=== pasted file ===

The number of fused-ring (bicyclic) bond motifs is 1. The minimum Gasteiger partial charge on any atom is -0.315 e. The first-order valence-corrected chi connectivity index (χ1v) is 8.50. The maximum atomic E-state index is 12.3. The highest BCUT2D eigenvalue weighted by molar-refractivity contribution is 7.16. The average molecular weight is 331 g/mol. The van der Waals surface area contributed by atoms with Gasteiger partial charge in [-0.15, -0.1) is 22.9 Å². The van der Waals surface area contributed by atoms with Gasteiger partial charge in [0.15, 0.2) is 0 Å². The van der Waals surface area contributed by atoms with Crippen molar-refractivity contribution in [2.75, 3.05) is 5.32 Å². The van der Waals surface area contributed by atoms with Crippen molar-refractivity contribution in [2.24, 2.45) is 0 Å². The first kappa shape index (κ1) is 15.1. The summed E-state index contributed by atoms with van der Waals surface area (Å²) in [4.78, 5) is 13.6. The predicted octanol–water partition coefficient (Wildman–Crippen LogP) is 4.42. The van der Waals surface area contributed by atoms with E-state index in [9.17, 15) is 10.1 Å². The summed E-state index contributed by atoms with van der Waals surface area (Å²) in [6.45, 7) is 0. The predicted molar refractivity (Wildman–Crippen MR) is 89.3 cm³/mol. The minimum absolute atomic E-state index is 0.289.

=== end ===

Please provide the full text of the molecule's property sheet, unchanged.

The number of fused-ring (bicyclic) bond motifs is 1. The minimum Gasteiger partial charge on any atom is -0.315 e. The first-order valence-corrected chi connectivity index (χ1v) is 8.50. The maximum atomic E-state index is 12.3. The highest BCUT2D eigenvalue weighted by molar-refractivity contribution is 7.16. The average molecular weight is 331 g/mol. The van der Waals surface area contributed by atoms with Gasteiger partial charge in [-0.15, -0.1) is 22.9 Å². The van der Waals surface area contributed by atoms with Gasteiger partial charge in [0.15, 0.2) is 0 Å². The van der Waals surface area contributed by atoms with Crippen molar-refractivity contribution in [2.75, 3.05) is 5.32 Å². The van der Waals surface area contributed by atoms with Crippen molar-refractivity contribution in [2.24, 2.45) is 0 Å². The first kappa shape index (κ1) is 15.1. The summed E-state index contributed by atoms with van der Waals surface area (Å²) in [4.78, 5) is 13.6. The predicted octanol–water partition coefficient (Wildman–Crippen LogP) is 4.42. The van der Waals surface area contributed by atoms with E-state index in [9.17, 15) is 10.1 Å². The summed E-state index contributed by atoms with van der Waals surface area (Å²) in [6.45, 7) is 0. The predicted molar refractivity (Wildman–Crippen MR) is 89.3 cm³/mol. The minimum absolute atomic E-state index is 0.289.